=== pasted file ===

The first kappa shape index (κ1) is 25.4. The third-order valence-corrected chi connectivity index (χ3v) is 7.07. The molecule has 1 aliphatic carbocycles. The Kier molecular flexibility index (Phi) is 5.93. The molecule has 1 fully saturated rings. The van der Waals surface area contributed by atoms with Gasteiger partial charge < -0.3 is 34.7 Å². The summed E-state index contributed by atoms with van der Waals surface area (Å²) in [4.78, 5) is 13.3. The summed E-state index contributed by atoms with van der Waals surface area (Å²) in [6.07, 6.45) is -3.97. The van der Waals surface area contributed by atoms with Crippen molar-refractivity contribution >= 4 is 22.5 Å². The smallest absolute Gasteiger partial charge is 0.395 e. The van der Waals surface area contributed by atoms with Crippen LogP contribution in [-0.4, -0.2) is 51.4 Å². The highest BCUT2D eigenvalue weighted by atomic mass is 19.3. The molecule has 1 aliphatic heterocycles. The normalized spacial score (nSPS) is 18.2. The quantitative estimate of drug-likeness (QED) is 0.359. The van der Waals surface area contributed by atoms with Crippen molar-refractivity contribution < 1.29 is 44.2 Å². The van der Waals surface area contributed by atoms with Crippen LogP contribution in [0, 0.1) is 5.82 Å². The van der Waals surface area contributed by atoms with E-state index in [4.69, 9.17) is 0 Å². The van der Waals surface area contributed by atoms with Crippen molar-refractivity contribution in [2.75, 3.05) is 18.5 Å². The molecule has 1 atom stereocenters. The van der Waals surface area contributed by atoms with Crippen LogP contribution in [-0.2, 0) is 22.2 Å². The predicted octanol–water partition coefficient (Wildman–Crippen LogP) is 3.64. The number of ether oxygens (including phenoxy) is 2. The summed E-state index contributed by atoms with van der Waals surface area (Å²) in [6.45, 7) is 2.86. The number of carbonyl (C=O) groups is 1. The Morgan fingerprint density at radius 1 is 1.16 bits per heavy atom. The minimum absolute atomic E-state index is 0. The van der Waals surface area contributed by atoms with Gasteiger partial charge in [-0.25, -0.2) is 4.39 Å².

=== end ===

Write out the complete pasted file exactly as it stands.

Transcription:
The first kappa shape index (κ1) is 25.4. The third-order valence-corrected chi connectivity index (χ3v) is 7.07. The molecule has 1 aliphatic carbocycles. The Kier molecular flexibility index (Phi) is 5.93. The molecule has 1 fully saturated rings. The van der Waals surface area contributed by atoms with Gasteiger partial charge < -0.3 is 34.7 Å². The summed E-state index contributed by atoms with van der Waals surface area (Å²) in [4.78, 5) is 13.3. The summed E-state index contributed by atoms with van der Waals surface area (Å²) in [6.07, 6.45) is -3.97. The van der Waals surface area contributed by atoms with Crippen molar-refractivity contribution >= 4 is 22.5 Å². The smallest absolute Gasteiger partial charge is 0.395 e. The van der Waals surface area contributed by atoms with Crippen LogP contribution in [-0.4, -0.2) is 51.4 Å². The highest BCUT2D eigenvalue weighted by atomic mass is 19.3. The molecule has 1 aliphatic heterocycles. The normalized spacial score (nSPS) is 18.2. The quantitative estimate of drug-likeness (QED) is 0.359. The van der Waals surface area contributed by atoms with Crippen molar-refractivity contribution < 1.29 is 44.2 Å². The van der Waals surface area contributed by atoms with Crippen LogP contribution in [0, 0.1) is 5.82 Å². The van der Waals surface area contributed by atoms with E-state index in [4.69, 9.17) is 0 Å². The van der Waals surface area contributed by atoms with Crippen molar-refractivity contribution in [2.75, 3.05) is 18.5 Å². The molecule has 1 atom stereocenters. The van der Waals surface area contributed by atoms with Crippen LogP contribution in [-0.2, 0) is 22.2 Å². The predicted octanol–water partition coefficient (Wildman–Crippen LogP) is 3.64. The number of ether oxygens (including phenoxy) is 2. The summed E-state index contributed by atoms with van der Waals surface area (Å²) in [6.45, 7) is 2.86. The number of carbonyl (C=O) groups is 1. The Morgan fingerprint density at radius 1 is 1.16 bits per heavy atom. The minimum absolute atomic E-state index is 0. The van der Waals surface area contributed by atoms with Gasteiger partial charge in [-0.25, -0.2) is 4.39 Å².